Market Analysis for Marks & Spencers

Topics: Retailing, Supply and demand, Marketing Pages: 12 (3405 words) Published: June 19, 2006
ⅠCompany Introduction & Background

Marks and Spencer is one of the UK's leading retailers. It has four operating divisions, UK retail, international retail, financial services and ventures. UK retail is further divided into women's wear, menswear, lingerie; children's wear, home, beauty and food. It is the largest clothing retailer in the UK by turnover.

Sir Richard Green Bury was the chairman and chief-executive of the British retailing giant Marks and Spencer from 1988 to 1999. During his tenure the company continued to grow strongly until it reached its peak in 1997 and 1998 when it was second most profitable retailer in the world after Wal-Mart.

The company began in 1884 when Russian Refugee Michael Marks opened a market stall in Kirk gate market, Leeds. In 1894, Marks met and formed a partnership with Tom Spencer. It grows from a market stall to a clothing store in the first year of the 20th century.

Marks and Spencer registered as private Ltd Company in 1903. In 1930, the flagship marble arch store was opened and in 1948, Marks and Spencer opened the first self-service store, in London's wood green.

With its middle priced items and 315 stores in 30 countries, M & S was sometimes viewed in the past as old-fashioned, not very consumer oriented and with unfocused areas in its outlets. At the same time the buying relations with the suppliers also proved to be unsuccessful. So it decided to exit its retail engagement from European countries like France and Germany and also from USA. And more concentrated only on Great Britain and the new efforts will prove to be successful.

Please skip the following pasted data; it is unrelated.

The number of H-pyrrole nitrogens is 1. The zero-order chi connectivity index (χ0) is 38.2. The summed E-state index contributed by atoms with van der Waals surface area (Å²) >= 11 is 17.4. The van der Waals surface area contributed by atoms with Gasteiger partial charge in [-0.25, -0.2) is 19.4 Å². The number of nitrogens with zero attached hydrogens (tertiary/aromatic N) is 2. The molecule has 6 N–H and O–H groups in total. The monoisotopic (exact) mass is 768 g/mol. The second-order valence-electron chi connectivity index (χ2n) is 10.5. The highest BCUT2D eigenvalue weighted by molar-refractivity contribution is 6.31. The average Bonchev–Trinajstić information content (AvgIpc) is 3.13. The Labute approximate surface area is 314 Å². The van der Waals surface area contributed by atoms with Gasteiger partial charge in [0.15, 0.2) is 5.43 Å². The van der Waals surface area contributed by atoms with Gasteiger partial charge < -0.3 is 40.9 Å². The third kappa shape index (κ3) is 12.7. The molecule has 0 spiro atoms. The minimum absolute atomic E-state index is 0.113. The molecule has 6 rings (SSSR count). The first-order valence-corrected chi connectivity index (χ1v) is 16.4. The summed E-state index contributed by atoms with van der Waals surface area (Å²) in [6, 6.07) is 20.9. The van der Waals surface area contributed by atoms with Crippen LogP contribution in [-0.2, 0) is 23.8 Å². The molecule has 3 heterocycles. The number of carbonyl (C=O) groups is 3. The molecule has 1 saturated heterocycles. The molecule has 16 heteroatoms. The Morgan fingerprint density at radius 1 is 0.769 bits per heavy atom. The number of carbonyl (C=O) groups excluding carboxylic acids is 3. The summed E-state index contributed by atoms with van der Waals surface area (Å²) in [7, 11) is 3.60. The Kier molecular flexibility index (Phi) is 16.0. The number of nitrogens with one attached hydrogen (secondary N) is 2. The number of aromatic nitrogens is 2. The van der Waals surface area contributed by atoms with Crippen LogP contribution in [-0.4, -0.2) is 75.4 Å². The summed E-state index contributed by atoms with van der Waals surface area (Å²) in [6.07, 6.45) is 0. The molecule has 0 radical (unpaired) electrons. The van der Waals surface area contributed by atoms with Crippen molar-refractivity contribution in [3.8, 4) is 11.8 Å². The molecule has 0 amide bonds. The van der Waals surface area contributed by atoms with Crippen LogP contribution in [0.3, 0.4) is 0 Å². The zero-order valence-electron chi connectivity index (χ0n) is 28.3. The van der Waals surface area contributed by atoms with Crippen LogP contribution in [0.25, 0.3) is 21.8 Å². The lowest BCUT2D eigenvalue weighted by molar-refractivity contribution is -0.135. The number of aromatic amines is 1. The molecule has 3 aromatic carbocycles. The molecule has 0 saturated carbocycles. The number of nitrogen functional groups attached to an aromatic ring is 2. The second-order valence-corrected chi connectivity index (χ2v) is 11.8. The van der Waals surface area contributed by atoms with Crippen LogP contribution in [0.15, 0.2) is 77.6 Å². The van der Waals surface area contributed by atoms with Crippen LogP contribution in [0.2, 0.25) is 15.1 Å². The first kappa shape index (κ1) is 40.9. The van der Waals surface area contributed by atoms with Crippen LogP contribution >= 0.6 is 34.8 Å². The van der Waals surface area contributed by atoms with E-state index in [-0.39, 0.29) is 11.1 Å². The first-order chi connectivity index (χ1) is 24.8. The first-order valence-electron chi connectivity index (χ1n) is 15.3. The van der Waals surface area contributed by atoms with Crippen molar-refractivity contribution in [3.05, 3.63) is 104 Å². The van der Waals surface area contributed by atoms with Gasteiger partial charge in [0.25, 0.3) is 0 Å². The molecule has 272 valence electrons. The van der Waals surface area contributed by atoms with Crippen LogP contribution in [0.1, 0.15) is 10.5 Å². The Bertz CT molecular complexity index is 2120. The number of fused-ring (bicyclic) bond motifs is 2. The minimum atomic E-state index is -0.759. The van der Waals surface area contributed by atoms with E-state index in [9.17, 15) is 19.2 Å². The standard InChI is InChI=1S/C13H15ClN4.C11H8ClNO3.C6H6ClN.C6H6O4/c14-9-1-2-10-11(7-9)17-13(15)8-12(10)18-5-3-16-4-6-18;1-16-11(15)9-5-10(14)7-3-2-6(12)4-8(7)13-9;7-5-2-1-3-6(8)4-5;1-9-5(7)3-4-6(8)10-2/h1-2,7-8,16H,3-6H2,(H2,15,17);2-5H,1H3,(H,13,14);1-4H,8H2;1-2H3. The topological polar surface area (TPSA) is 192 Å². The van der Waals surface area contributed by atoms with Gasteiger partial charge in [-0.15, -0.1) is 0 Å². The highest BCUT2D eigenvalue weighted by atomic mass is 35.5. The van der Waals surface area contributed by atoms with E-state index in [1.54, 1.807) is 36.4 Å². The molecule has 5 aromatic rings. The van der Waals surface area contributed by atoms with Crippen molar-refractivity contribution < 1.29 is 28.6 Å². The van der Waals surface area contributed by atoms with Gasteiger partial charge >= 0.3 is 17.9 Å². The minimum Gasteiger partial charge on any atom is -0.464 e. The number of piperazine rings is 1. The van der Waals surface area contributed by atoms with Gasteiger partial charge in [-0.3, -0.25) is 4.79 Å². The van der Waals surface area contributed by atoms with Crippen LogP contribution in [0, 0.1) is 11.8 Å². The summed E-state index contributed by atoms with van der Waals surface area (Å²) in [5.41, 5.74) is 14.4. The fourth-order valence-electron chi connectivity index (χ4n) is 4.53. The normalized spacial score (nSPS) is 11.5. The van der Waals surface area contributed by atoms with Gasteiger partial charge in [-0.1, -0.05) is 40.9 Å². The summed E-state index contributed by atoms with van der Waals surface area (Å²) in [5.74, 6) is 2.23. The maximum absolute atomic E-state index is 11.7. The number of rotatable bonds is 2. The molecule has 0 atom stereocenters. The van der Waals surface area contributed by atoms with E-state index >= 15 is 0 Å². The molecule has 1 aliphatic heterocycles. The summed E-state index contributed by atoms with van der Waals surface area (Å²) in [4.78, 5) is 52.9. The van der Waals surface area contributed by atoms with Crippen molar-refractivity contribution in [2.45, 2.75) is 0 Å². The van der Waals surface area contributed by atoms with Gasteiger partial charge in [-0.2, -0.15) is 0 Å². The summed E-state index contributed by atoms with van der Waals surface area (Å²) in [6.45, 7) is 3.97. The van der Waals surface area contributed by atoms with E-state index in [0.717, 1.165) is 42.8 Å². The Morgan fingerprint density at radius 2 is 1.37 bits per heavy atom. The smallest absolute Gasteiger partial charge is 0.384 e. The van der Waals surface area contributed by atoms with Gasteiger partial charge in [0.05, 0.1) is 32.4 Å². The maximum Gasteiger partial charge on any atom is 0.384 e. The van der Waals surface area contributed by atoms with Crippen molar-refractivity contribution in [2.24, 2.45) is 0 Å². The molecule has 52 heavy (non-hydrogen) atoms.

ⅡUK Clothing Retail Industry

The UK remained the second biggest clothing market in the EU behind Germany. UK consumers are the biggest spenders per capita on clothing in the EU. While the import and export market increased over the years, local production fell rapidly by approximately 1 bn pounds. As a result of these figures it is obvious that the British fashion industry is highly dependent on other countries' textile.

A large number of British consumers have became more price sensitive under the slogan ‘look good-pay less' however some consumers are willing to buy higher priced and exclusive clothing. The number of millionaires in the UK increased by more than 80% between 2001(230000) and 2004(425000). This leads to luxury and strong brand awareness. Although the formal wear is more and more substituted by casual wear, the UK is still the country with highest market share of formal wear.

The UK retailing market is currently highly competitive. Due to high competition the prices of outerwear went down in the mid 90's. The major groups in UK clothing retailing are the mixed and departmental stores, designers clothing, discount stores and market stalls.

The biggest player of the market includes Arcadia Group and Next. Departments and variety stores also play a dominant role of which Marks and Spencer is the most important variety chain in the UK.

The UK economy has been among the strongest in Europe. Consumer confidence has been high as a result of low interest rates, low level of unemployment and strong increases in house prices. Growth in household expenditure was a driving force behind the UK's GDP growth. These positive economic data for the British explain to a large extent the fact that UK consumers' most favourite leisure time activity is shopping.

The main factor in buying decision of British consumers is disposable income which is continuously increased in recent years.

Ⅲ Is Market Dominance Possible?

Marks & Spencer is the leader in the sale of clothing in the UK with sales of £3.8bn, accounting for 49.5% of the UK retail turnover, but its share is slipping. In 2005, its market share for women ware fell by 0.6% to 10.4% and share for menswear declined by 0.5% to 9.7%. Base on the situation and characteristics in this industry, it is unlikely...

References: 9. Ian Dobbs, "Managerial Economics", Oxford University Press, 2000: P219
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